Biden’s Day One Actions Haunt Him Still

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esident Joe Biden was outraged on October 5 when the oil-and-gas cartel OPEC+ announced that it would cut production by two million barrels of oil per day. He had reason to be angry. The dis was personal. And the move has global implications. OPEC+ includes Russia, and rising oil prices will help Vladimir Putin, undermine Europe’s ability to keep the lights on, and reduce food supply in the Global South. National Security Adviser Jake Sullivan and National Economic Council director Brian Deese released a joint statement slamming the decision as “shortsighted” and harmful for “lower- and middle-income countries that are already reeling from elevated energy prices.”

Yet the White House’s true worry is domestic. Here is how you can tell: Sullivan and Deese mentioned Ukraine only once in their 311-word missive. But they brought up the proverbial gas “pump” twice and U.S. “gas prices” three times. President Biden has been around long enough to understand the special relationship between fuel prices and presidential job approval. He’s incensed that OPEC+ may have helped the Republican opposition weeks before the midterm election.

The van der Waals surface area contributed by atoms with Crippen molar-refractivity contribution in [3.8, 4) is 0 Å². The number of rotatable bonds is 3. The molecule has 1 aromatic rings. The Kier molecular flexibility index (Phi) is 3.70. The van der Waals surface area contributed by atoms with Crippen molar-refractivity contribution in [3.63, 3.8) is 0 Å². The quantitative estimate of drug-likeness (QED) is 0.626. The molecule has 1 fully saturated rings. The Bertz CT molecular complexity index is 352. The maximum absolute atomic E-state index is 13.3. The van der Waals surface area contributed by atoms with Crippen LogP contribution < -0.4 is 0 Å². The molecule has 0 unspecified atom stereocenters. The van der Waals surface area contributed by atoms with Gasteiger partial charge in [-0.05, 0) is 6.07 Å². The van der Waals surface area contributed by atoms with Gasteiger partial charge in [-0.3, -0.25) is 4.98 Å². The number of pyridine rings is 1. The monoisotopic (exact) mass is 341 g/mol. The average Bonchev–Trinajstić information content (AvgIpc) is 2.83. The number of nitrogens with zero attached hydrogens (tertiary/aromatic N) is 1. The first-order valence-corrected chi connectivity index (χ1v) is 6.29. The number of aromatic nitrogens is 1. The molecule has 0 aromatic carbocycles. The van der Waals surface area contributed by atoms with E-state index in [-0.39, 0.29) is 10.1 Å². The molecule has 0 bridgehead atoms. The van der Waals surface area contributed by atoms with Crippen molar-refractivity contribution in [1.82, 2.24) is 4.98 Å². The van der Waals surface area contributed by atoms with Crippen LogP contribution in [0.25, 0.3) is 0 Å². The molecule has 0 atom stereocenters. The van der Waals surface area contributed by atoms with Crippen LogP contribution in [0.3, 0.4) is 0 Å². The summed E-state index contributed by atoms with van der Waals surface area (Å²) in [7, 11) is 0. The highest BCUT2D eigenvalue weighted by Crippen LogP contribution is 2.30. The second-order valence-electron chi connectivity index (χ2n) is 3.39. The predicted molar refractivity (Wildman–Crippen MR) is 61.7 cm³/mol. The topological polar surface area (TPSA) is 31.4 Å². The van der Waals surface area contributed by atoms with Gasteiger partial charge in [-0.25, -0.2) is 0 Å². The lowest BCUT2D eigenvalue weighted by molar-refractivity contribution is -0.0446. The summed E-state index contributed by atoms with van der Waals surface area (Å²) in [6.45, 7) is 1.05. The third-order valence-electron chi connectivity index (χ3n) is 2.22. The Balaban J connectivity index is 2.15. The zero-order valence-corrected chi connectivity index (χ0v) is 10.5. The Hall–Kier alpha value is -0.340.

Biden really ought to look in the mirror. The OPEC+ embarrassment was the latest reminder that he, not Putin nor Saudi Arabia, is the chief author of the Democratic Party’s current woes. On issue after issue, the instructions that Biden gave at the outset of his presidency have made America less prosperous, less independent, and less secure.

Energy and immigration tell the tale. Biden signed 17 executive orders on his first day in office, and two of them dealt with U.S. oil and gas production. One order pledged that America would rejoin the Paris climate accords and commit to the deal’s targeted reductions in carbon dioxide emissions. The other order blocked oil and gas exploration in the Arctic National Wildlife Refuge, forbade drilling in large parts of Utah, and canceled the Keystone XL pipeline between the United States and Canada. One week later, Biden stopped issuing new oil and gas leases on public lands.

Biden knew what he was doing. The “clean energy transition,” as Sullivan and Deese put it, is among the top priorities of the Democratic Party. The transition involves hiking the cost of carbon-based energy to the point where renewable alternatives become affordable by comparison. You decrease supply of oil and gas until prices rise enough for the average consumer to search online for a Tesla.

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